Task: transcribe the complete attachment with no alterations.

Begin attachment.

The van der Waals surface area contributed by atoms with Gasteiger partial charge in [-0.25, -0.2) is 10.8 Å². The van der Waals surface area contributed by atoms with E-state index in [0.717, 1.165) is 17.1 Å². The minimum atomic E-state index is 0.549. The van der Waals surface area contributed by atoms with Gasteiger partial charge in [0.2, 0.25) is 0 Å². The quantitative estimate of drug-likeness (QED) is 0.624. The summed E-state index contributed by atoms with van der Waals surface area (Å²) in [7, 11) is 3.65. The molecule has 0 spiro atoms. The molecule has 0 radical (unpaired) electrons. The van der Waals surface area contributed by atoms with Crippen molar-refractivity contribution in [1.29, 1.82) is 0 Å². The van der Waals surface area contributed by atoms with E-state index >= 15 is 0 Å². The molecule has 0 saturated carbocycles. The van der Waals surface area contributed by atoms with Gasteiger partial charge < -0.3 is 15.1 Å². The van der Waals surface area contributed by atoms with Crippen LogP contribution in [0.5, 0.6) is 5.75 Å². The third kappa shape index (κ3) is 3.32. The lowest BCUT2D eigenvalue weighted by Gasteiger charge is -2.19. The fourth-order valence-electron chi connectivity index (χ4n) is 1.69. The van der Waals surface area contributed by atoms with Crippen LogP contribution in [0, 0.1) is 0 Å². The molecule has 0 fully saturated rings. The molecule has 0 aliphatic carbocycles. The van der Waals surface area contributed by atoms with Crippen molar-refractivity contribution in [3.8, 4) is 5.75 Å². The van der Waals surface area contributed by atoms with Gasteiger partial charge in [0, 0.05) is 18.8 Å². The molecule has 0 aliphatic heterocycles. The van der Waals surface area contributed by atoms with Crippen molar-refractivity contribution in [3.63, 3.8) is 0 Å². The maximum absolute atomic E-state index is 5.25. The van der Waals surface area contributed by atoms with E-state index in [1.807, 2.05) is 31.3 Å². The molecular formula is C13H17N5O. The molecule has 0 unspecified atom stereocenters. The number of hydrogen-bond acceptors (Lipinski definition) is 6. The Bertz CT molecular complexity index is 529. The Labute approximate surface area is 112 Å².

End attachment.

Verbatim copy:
The van der Waals surface area contributed by atoms with Gasteiger partial charge in [-0.25, -0.2) is 10.8 Å². The van der Waals surface area contributed by atoms with E-state index in [0.717, 1.165) is 17.1 Å². The minimum atomic E-state index is 0.549. The van der Waals surface area contributed by atoms with Gasteiger partial charge in [0.2, 0.25) is 0 Å². The quantitative estimate of drug-likeness (QED) is 0.624. The summed E-state index contributed by atoms with van der Waals surface area (Å²) in [7, 11) is 3.65. The molecule has 0 spiro atoms. The molecule has 0 radical (unpaired) electrons. The van der Waals surface area contributed by atoms with Crippen molar-refractivity contribution in [1.29, 1.82) is 0 Å². The van der Waals surface area contributed by atoms with E-state index >= 15 is 0 Å². The molecule has 0 saturated carbocycles. The van der Waals surface area contributed by atoms with Gasteiger partial charge < -0.3 is 15.1 Å². The van der Waals surface area contributed by atoms with Crippen LogP contribution in [0.5, 0.6) is 5.75 Å². The third kappa shape index (κ3) is 3.32. The lowest BCUT2D eigenvalue weighted by Gasteiger charge is -2.19. The fourth-order valence-electron chi connectivity index (χ4n) is 1.69. The van der Waals surface area contributed by atoms with Crippen LogP contribution in [0, 0.1) is 0 Å². The molecule has 0 fully saturated rings. The molecule has 0 aliphatic carbocycles. The van der Waals surface area contributed by atoms with Crippen molar-refractivity contribution in [3.8, 4) is 5.75 Å². The van der Waals surface area contributed by atoms with Gasteiger partial charge in [0, 0.05) is 18.8 Å². The molecule has 0 aliphatic heterocycles. The van der Waals surface area contributed by atoms with Crippen molar-refractivity contribution in [3.63, 3.8) is 0 Å². The maximum absolute atomic E-state index is 5.25. The van der Waals surface area contributed by atoms with E-state index in [1.807, 2.05) is 31.3 Å². The molecular formula is C13H17N5O. The molecule has 0 unspecified atom stereocenters. The number of hydrogen-bond acceptors (Lipinski definition) is 6. The Bertz CT molecular complexity index is 529. The Labute approximate surface area is 112 Å².